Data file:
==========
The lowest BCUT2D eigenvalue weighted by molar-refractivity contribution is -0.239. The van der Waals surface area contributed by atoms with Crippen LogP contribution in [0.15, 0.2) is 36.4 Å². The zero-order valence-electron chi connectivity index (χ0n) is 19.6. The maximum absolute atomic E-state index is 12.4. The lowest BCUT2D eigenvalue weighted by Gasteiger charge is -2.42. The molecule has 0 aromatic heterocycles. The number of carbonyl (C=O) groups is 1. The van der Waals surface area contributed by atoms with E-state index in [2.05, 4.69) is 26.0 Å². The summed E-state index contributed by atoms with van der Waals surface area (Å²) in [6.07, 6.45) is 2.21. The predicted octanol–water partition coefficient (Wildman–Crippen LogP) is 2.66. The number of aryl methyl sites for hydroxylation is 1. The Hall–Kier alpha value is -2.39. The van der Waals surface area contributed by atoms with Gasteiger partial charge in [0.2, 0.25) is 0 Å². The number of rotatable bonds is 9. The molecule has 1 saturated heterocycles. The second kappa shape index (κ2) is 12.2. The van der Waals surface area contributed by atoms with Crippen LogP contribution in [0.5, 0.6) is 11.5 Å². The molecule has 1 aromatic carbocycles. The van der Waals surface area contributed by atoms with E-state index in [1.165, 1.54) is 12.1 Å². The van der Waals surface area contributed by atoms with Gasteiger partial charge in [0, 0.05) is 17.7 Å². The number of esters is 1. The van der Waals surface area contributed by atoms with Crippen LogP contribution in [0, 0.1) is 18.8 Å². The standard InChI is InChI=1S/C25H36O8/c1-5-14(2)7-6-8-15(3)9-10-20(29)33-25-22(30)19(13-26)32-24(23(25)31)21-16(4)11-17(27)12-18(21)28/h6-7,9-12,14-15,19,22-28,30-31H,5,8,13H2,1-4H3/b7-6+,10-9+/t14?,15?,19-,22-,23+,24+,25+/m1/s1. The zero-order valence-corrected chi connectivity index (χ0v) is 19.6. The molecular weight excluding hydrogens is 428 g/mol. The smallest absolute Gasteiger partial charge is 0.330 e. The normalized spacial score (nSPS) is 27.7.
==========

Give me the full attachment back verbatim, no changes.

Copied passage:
The lowest BCUT2D eigenvalue weighted by molar-refractivity contribution is -0.239. The van der Waals surface area contributed by atoms with Crippen LogP contribution in [0.15, 0.2) is 36.4 Å². The zero-order valence-electron chi connectivity index (χ0n) is 19.6. The maximum absolute atomic E-state index is 12.4. The lowest BCUT2D eigenvalue weighted by Gasteiger charge is -2.42. The molecule has 0 aromatic heterocycles. The number of carbonyl (C=O) groups is 1. The van der Waals surface area contributed by atoms with E-state index in [2.05, 4.69) is 26.0 Å². The summed E-state index contributed by atoms with van der Waals surface area (Å²) in [6.07, 6.45) is 2.21. The predicted octanol–water partition coefficient (Wildman–Crippen LogP) is 2.66. The number of aryl methyl sites for hydroxylation is 1. The Hall–Kier alpha value is -2.39. The van der Waals surface area contributed by atoms with Gasteiger partial charge in [0.2, 0.25) is 0 Å². The number of rotatable bonds is 9. The molecule has 1 saturated heterocycles. The second kappa shape index (κ2) is 12.2. The van der Waals surface area contributed by atoms with Crippen LogP contribution in [0.5, 0.6) is 11.5 Å². The molecule has 1 aromatic carbocycles. The van der Waals surface area contributed by atoms with E-state index in [1.165, 1.54) is 12.1 Å². The van der Waals surface area contributed by atoms with Gasteiger partial charge in [0, 0.05) is 17.7 Å². The number of esters is 1. The van der Waals surface area contributed by atoms with Crippen LogP contribution in [0, 0.1) is 18.8 Å². The standard InChI is InChI=1S/C25H36O8/c1-5-14(2)7-6-8-15(3)9-10-20(29)33-25-22(30)19(13-26)32-24(23(25)31)21-16(4)11-17(27)12-18(21)28/h6-7,9-12,14-15,19,22-28,30-31H,5,8,13H2,1-4H3/b7-6+,10-9+/t14?,15?,19-,22-,23+,24+,25+/m1/s1. The zero-order valence-corrected chi connectivity index (χ0v) is 19.6. The molecular weight excluding hydrogens is 428 g/mol. The smallest absolute Gasteiger partial charge is 0.330 e. The normalized spacial score (nSPS) is 27.7.